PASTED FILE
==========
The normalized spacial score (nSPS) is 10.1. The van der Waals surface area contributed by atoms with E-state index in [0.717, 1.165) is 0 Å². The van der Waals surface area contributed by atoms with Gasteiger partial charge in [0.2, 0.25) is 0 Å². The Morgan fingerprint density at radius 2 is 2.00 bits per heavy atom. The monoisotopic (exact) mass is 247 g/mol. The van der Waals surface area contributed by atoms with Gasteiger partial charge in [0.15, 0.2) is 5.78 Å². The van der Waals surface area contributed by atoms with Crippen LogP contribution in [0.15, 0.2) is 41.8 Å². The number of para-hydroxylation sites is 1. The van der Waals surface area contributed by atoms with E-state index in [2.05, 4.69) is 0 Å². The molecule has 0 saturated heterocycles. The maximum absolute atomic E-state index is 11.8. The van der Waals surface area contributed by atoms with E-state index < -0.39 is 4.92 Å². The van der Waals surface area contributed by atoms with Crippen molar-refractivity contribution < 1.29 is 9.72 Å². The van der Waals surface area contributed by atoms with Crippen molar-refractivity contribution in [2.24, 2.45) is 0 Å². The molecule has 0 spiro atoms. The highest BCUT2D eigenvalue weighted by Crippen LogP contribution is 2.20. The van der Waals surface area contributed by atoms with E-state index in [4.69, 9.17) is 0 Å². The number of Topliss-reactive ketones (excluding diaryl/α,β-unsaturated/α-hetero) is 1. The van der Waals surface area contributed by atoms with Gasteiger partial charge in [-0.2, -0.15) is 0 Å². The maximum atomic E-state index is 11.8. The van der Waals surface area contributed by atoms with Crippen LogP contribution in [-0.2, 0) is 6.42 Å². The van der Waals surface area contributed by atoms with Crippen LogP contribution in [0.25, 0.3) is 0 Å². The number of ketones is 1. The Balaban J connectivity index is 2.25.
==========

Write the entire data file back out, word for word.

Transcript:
The normalized spacial score (nSPS) is 10.1. The van der Waals surface area contributed by atoms with E-state index in [0.717, 1.165) is 0 Å². The van der Waals surface area contributed by atoms with Gasteiger partial charge in [0.2, 0.25) is 0 Å². The Morgan fingerprint density at radius 2 is 2.00 bits per heavy atom. The monoisotopic (exact) mass is 247 g/mol. The van der Waals surface area contributed by atoms with Gasteiger partial charge in [0.15, 0.2) is 5.78 Å². The van der Waals surface area contributed by atoms with Crippen LogP contribution in [0.15, 0.2) is 41.8 Å². The number of para-hydroxylation sites is 1. The van der Waals surface area contributed by atoms with E-state index in [2.05, 4.69) is 0 Å². The molecule has 0 saturated heterocycles. The maximum absolute atomic E-state index is 11.8. The van der Waals surface area contributed by atoms with E-state index < -0.39 is 4.92 Å². The van der Waals surface area contributed by atoms with Crippen molar-refractivity contribution < 1.29 is 9.72 Å². The van der Waals surface area contributed by atoms with Crippen molar-refractivity contribution in [2.24, 2.45) is 0 Å². The molecule has 0 spiro atoms. The highest BCUT2D eigenvalue weighted by Crippen LogP contribution is 2.20. The van der Waals surface area contributed by atoms with E-state index in [4.69, 9.17) is 0 Å². The number of Topliss-reactive ketones (excluding diaryl/α,β-unsaturated/α-hetero) is 1. The van der Waals surface area contributed by atoms with Gasteiger partial charge in [-0.2, -0.15) is 0 Å². The maximum atomic E-state index is 11.8. The van der Waals surface area contributed by atoms with Crippen LogP contribution in [-0.2, 0) is 6.42 Å². The van der Waals surface area contributed by atoms with Crippen LogP contribution in [0.25, 0.3) is 0 Å². The number of ketones is 1. The Balaban J connectivity index is 2.25.